Risperidone Schizophrenia: ≥13 y 0.5–6 mg/d 0.25–0.5 mg 

Sources: 153 and 154. BID, twice a day.

If psychotic symptoms are caused by another psychiatric disorder, the primary disorder (such as depression, bipolar disorder, or anxiety) should be treated first, unless the psychotic symptoms are so severe that brief treatment with an antipsychotic medication concurrently with a medication to treat the primary disorder should be considered. Given the adverse effects associated with antipsychotic medications, great care and consideration are advised before prescribing these medications.

With regard to dosing, the mantra is to “start low, and go slow,” always monitoring for adverse effects. Generally, lower doses should be effective in patients with FEP.111  A meta-analysis and pooled data from 7 randomized controlled trials indicate an observable response usually within 2 weeks and that the initial improvement (in 2 weeks) is greater than in the subsequent 2 weeks.134,135  See Table 4 for a list of antipsychotic medications and side effects and Table 5 for dose ranges and FDA approval for children and adolescents.

There have been trials comparing efficacy of first-generation and second-generation antipsychotic medications, including the Clinical Antipsychotic Trials of Intervention Effectiveness and European First Episode Schizophrenia Trial. Researchers in these studies did not find significant differences among efficacy of these antipsychotics but did find different side effect profiles, which influenced time to discontinuation.136,137 

There are 2 main treatment studies of adolescents and young adults with schizophrenia. Researchers in the Treatment of Early-Onset Schizophrenia Symptoms (TEOSS) study compared the efficacy of first-generation or atypical (second generation) antipsychotic medications on early-onset schizophrenia and schizoaffective disorder because providers were prescribing more atypical antipsychotics because of better efficacy and tolerability, although there was no clear evidence of this.138,139  The study included patients between 8 and 19 years of age receiving risperidone, olanzapine (both atypical antipsychotics), or molindone (first-generation antipsychotic). The 3 medications had similar efficacy (50% treatment response), but adverse effect profiles differed.138  Molindone was associated with akathisia, an inner feeling of restlessness that compels people to be in motion; olanzapine and risperidone were associated with weight gain and metabolic changes. Risperidone also caused increase of prolactin levels.138 

The National Institute of Mental Health Recovery After Initial Schizophrenia Episode (RA1SE) study of participants 15 to 25 or 30 years of age aimed to develop and implement integrated treatment protocols in FEP. The treatment program is NAVIGATE, named as such to support and guide patients and their families through the experience of FEP toward recovery.140  NAVIGATE is a team-based comprehensive, multidisciplinary treatment program designed for implementation in community mental health facilities. Treatment interventions include individualized medication treatment (shared decision-making), family education program, individual resiliency training, and supported education and employment.141,142  Coordinated specialty care with these components is now considered evidence-based care in treatment of early-onset psychosis and is tightly coordinated with primary medical care to optimize both mental and physical health. In a comparison of NAVIGATE and usual community care, NAVIGATE participants continued treatment of longer periods of time, had more improvement in symptoms and quality of life, and were more involved in school and work over a period of 2 years.141  Patients also had fewer adverse effects and were less depressed.143  Patients with shorter DUP seemed to benefit more from NAVIGATE than those with longer DUP.141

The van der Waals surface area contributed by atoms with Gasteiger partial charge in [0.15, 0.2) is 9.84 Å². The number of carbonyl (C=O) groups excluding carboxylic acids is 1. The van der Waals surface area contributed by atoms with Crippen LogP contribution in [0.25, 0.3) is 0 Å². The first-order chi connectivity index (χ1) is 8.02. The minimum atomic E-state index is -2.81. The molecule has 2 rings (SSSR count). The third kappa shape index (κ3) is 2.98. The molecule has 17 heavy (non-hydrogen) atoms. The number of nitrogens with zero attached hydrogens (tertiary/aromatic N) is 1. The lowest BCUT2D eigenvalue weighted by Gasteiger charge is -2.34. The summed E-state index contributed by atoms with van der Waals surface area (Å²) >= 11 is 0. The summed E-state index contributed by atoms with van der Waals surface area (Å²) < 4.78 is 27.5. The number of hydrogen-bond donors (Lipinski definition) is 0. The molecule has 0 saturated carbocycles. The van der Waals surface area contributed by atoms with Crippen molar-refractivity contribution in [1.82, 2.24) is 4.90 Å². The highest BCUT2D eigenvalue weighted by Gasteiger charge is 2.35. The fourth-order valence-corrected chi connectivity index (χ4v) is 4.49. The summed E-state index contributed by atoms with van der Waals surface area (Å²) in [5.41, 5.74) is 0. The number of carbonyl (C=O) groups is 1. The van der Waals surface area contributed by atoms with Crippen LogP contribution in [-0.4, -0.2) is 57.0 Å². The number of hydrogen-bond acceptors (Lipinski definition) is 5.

The pediatrician may be asked to evaluate a patient with medical symptoms that could be related to antipsychotic medication. Moreover, because of geographic limitations and cost concerns, families may rely on the pediatrician in the medical home to work collaboratively with the psychiatrist to monitor for certain side effects of antipsychotic medications. Adverse effects of antipsychotic medications include extrapyramidal symptoms, weight gain, impaired glucose metabolism, increased lipid concentrations, increased prolactin concentrations (leading to menstruation irregularities and galactorrhea), increased QTc interval, and sedation. Extrapyramidal symptoms include bradykinesia (decreased movement), akathisia, tremor, muscle rigidity, dystonia (intermittent or sustained muscle contractions), and tardive dyskinesia (involuntary and repetitive athetoid or choreiform movements of the body, lasting at least a few weeks).144,145  Tardive dyskinesia can develop in association with the use of a neuroleptic medication for at least a few months and can persist beyond 4 to 8 weeks1  (see Table 4).